CAS  PubMed  PubMed Central  Google Scholar 

  83. 83.

    Lee, Y. et al. p62 plays a specific role in interferon-gamma-induced presentation of a toxoplasma vacuolar antigen. Cell Rep. 13, 223–233 (2015).

    CAS  PubMed  Google Scholar 

  84. 84.

    Clough, B. et al. K63-linked ubiquitination targets Toxoplasma gondii for endo-lysosomal destruction in IFNgamma-stimulated human cells. PLoS Pathog. 12, e1006027 (2016).

    PubMed  PubMed Central  Google Scholar 

  85. 85.

    Foltz, C. et al. TRIM21 is critical for survival of Toxoplasma gondii infection and localises to GBP-positive parasite vacuoles. Sci. Rep. 7, 5209 (2017).

    PubMed  PubMed Central  Google Scholar 

  86. 86.

    Encheva, V., Foltz, C., Snijders, A. P. & Frickel, E. M. Murine Gbp1 and Gbp2 are ubiquitinated independent of Toxoplasma gondii infection. BMC Res. Notes 11, 166 (2018).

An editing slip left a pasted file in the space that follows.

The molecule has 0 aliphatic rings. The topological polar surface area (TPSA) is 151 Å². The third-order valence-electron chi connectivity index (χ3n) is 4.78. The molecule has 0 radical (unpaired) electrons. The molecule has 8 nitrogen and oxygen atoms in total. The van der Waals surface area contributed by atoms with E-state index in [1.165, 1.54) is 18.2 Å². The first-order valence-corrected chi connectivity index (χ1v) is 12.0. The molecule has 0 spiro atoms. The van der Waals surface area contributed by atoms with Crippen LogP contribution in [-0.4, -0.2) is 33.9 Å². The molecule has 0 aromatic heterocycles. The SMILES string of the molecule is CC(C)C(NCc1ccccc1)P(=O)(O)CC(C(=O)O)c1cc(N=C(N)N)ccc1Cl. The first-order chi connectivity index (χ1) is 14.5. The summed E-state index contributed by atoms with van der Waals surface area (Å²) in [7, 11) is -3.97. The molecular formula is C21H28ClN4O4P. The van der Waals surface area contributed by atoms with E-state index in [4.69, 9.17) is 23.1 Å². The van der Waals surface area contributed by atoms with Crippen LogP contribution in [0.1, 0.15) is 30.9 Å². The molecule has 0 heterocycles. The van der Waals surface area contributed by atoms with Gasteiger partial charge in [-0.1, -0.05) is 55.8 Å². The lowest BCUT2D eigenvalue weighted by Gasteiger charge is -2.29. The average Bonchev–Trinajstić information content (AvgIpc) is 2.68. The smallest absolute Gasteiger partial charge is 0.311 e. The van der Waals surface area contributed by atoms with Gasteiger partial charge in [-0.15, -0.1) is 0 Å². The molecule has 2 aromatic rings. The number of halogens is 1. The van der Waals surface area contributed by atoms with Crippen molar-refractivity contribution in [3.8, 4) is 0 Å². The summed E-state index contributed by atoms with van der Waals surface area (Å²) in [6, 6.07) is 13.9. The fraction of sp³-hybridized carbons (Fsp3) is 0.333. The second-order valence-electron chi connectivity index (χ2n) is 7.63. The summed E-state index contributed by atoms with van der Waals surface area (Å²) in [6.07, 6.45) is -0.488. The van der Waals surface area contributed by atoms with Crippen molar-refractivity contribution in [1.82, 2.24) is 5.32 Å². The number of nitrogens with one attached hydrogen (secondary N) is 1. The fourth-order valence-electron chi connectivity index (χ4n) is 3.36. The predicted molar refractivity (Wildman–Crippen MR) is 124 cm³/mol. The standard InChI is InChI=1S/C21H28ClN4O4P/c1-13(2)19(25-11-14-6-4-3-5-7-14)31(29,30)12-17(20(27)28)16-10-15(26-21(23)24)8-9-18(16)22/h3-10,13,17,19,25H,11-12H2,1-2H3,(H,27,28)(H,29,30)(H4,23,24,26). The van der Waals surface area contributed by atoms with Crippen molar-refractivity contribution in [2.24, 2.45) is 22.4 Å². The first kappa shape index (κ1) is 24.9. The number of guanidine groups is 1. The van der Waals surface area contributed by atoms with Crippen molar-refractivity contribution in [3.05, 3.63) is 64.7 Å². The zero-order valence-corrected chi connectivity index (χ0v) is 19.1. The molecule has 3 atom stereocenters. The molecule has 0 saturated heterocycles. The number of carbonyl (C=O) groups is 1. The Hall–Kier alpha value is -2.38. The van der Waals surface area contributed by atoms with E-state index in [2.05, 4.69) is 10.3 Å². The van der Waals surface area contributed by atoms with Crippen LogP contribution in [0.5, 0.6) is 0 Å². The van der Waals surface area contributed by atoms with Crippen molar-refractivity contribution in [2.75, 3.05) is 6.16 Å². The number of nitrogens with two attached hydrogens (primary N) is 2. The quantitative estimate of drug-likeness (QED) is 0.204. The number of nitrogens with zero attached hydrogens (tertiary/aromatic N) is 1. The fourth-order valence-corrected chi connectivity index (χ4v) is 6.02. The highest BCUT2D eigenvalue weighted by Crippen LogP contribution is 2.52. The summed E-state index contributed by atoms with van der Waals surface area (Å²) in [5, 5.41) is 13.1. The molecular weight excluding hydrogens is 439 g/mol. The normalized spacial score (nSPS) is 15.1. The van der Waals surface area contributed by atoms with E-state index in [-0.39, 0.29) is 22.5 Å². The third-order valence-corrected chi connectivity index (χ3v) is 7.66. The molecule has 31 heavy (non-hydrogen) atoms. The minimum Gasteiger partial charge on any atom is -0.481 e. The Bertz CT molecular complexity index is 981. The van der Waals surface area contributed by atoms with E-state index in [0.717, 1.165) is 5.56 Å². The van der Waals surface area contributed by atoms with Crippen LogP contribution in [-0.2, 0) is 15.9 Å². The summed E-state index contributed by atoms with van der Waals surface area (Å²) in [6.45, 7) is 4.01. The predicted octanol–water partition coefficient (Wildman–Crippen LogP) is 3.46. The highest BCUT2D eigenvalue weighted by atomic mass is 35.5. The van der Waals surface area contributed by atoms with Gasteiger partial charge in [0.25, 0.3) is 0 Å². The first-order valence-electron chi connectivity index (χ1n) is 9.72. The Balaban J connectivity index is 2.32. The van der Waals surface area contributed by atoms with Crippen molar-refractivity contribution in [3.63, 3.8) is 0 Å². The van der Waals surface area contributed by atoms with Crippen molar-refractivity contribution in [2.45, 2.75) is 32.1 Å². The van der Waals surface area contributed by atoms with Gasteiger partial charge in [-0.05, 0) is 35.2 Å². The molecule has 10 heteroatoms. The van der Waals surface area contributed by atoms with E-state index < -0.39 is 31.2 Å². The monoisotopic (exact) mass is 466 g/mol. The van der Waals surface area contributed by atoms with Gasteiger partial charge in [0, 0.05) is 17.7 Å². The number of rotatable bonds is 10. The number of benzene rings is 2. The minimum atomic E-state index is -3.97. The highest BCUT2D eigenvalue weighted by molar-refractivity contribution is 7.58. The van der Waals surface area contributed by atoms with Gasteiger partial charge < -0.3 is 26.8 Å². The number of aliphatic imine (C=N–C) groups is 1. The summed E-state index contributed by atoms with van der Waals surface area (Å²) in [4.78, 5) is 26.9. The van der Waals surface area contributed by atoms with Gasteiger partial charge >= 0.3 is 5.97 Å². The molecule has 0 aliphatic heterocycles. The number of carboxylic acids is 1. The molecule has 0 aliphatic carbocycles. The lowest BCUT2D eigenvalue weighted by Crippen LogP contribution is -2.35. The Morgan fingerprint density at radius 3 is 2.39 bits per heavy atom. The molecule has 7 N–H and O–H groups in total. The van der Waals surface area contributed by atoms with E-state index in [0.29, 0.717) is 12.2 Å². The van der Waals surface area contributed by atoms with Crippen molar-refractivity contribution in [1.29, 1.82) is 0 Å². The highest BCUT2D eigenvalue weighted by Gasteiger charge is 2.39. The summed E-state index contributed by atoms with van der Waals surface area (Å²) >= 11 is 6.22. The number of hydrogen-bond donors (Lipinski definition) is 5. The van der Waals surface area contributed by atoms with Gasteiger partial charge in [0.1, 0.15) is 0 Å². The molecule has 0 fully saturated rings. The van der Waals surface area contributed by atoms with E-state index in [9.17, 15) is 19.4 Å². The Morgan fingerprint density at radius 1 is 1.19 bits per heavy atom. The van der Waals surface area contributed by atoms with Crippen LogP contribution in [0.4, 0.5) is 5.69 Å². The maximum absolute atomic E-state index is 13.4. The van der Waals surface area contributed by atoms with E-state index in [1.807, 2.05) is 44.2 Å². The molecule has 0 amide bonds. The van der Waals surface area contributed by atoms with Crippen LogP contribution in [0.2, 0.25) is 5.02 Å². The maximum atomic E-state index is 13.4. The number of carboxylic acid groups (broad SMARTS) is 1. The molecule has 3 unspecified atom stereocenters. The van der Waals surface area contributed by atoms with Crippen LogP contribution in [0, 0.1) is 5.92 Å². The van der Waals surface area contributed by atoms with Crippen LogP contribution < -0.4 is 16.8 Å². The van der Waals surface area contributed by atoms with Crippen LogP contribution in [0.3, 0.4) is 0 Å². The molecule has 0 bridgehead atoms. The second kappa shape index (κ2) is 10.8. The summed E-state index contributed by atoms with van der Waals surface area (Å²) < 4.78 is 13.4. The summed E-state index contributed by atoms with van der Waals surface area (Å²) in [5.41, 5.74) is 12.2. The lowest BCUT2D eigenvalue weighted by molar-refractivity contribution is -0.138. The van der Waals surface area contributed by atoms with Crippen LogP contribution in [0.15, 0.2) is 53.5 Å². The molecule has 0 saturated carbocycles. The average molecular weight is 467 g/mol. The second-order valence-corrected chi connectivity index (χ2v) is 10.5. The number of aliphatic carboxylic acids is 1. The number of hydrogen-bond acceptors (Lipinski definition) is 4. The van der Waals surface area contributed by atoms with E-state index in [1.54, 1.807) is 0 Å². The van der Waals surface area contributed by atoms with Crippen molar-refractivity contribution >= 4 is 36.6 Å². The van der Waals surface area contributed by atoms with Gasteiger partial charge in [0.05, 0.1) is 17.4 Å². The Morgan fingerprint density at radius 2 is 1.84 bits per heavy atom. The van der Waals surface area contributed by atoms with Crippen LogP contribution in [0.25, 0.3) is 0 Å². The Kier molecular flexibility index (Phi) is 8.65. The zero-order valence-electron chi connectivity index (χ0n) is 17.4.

PubMed  PubMed Central  Google Scholar 

  87. 87.

    Haldar, A. K. et al. Ubiquitin systems mark pathogen-containing vacuoles as targets for host defense by guanylate binding proteins. Proc. Natl Acad. Sci. USA 112, E5628–E5637 (2015).

    CAS  PubMed  Google Scholar 

  88. 88.

    Mizushima, N., Yoshimori, T. & Ohsumi, Y. The role of Atg proteins in autophagosome formation. Annu. Rev. Cell Dev. Biol. 27, 107–132 (2011).

    CAS  PubMed  Google Scholar 

  89. 89.

    Slobodkin, M. R. & Elazar, Z. The Atg8 family: multifunctional ubiquitin-like key regulators of autophagy. Essays Biochem. 55, 51–64 (2013).

    CAS  PubMed  Google Scholar